One of my last and favorite shoots of 2015 was to photograph Korea’s first female astronaut, Soyeon Yi, for Cosmopolitan.com. Yi made headlines in 2008 as she conducted research for 10 days at the International Space Station. Today she volunteers at The Museum of Flight here in Seattle. Big thanks to Soyeon for her time, my assistant Kyu Han for wheeling lights around, and The Museum of Flight for their gracious accommodation!
I have only photographed a few people more than once for a portrait so the chance to point my camera toward the CEO of Amazon again for a few minutes made for a pretty surreal morning earlier this month. Jeff Bezos convincingly pretended to remember me as we worked through a few setups and I asked him if Donald Trump ever replied to his tweet offering a rocket ship ride (he hasn’t) and he let out of one of his trademark chuckles. He takes direction well and laughed at my dumb jokes. Perfect subject. Before I knew it, an assistant was calling time and he thanked me and walked out. One of those mornings that are way too early and over way too quickly. Photographed for Welt am Sonntag, a German newspaper http://welt.de Big thanks to my assistant @jovellephoto too for her help. This is one of my last tear sheets of the year and it was an awesome time.
The electronic music duo Odesza is embarking on their second world tour after playing one of their first shows in a small college town just three years ago — their meteoric rise is profiled in a cool cover story from Seattle Weekly that I got to shoot a few months ago but is out this week. Clayton Knight and Harrison Mills graduated from Western Washington University around the same time that I did, so we had a lot to chat about and it was a fun shoot to do in downtown Seattle. These guys were super nice and very generous with their time, and the photos turned out great. Give their music a listen — jam out — and enjoy the rest of your week!
Seattle Weekly’s art director Jose Trujillo commissioned me for an awesome piece in the paper’s Best Of Issue that would send up the idea of The Wimps, which won Best Punk Band, as this exclusive, uptight group barely making room in their day for the story. As luck would have it, Matt, Rachel and Dave are actually nice people and were game for the idea: Jose wanted to have the band enjoying a spa day somewhere kind of dirty — could it be in an alleyway? I scouted a few hours looking for the right sketchy/usable spot. I checked out parking lots and back streets in Capitol Hill, SoDo, Georgetown, Pioneer Square, the ID and Ballard. With hours to the call time I managed to spot a perfectly questionable, graffiti-covered sidewalk with an absurd amount of garbage strewn about. I did a slow roll. There were boxes of beer upturned, bottles everywhere, and someone had gotten ahold of some chalk. I liked the spot immediately and wondered who would litter like that, then parked the car and waited for the team to assemble. Under some nice intense sunlight and with the help of Seattle stylist Tristan Weholt who sourced and staged everything else (and made a plate of guitar-shaped tea sandwiches and refreshing fruit-infused water to boot), plus the help of good friend Matt McKnight assisting, we got to work transforming this SoDo backlot into our makeshift alley spa.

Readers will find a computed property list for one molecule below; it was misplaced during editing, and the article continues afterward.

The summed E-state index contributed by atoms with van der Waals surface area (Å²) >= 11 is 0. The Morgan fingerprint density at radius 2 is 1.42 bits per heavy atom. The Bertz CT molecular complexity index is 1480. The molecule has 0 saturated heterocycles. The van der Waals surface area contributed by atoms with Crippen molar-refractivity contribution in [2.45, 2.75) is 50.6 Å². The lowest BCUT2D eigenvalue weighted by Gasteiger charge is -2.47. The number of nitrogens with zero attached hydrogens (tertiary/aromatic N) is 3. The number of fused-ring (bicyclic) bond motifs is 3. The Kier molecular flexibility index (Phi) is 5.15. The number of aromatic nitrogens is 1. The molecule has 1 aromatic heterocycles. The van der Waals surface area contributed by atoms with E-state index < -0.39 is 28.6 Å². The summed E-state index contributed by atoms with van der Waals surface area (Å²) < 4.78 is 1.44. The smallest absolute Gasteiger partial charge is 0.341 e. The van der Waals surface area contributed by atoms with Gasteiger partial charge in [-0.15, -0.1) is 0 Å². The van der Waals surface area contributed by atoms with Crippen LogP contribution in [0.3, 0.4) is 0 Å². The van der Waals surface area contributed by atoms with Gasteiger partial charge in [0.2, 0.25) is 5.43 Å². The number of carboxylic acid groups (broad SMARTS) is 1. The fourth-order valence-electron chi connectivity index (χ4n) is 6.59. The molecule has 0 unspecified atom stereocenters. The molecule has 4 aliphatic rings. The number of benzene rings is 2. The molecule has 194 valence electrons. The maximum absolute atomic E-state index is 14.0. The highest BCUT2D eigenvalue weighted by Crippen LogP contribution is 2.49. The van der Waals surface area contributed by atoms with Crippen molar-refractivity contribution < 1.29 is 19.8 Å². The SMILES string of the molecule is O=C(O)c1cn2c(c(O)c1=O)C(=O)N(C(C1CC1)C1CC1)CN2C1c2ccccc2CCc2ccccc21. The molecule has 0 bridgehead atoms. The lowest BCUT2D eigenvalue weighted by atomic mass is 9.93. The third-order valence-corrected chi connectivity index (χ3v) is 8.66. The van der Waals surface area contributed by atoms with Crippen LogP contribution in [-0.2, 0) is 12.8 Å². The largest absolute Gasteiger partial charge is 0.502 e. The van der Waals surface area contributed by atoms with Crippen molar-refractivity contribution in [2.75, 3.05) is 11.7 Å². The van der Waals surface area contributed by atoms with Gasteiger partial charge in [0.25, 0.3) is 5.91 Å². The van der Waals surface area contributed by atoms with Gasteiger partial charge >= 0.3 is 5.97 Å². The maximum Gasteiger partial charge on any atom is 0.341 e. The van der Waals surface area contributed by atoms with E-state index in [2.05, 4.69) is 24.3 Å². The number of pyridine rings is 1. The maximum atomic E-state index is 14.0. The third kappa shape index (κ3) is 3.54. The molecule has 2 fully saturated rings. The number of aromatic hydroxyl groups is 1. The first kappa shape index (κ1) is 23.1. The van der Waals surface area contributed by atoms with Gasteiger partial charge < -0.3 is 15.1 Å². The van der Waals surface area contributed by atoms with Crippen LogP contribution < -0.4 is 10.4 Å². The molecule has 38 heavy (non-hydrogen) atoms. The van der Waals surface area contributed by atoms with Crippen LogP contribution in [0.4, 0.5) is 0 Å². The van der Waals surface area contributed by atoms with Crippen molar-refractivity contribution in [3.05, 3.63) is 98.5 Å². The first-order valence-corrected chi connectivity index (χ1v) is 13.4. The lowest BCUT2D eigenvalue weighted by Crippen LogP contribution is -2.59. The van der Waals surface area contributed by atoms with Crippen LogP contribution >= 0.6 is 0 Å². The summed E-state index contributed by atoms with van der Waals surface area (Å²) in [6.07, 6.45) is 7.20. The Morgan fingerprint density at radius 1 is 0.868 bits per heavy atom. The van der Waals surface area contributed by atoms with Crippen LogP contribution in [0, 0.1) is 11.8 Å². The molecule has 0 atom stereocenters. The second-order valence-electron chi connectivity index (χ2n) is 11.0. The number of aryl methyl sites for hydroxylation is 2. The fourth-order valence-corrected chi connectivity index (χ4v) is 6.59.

Earlier this month I had a great assignment to photograph marijuana edibles for The New York Times, which wanted to showcase some of the more unusual and interesting pot products on the market. I collaborated with my regular food stylist, Malina Lopez, to capture the character of these special almonds, cookies, teas and coffee pods. The treats are available to purchase at many Washington state recreational marijuana stores. But you got to be 21.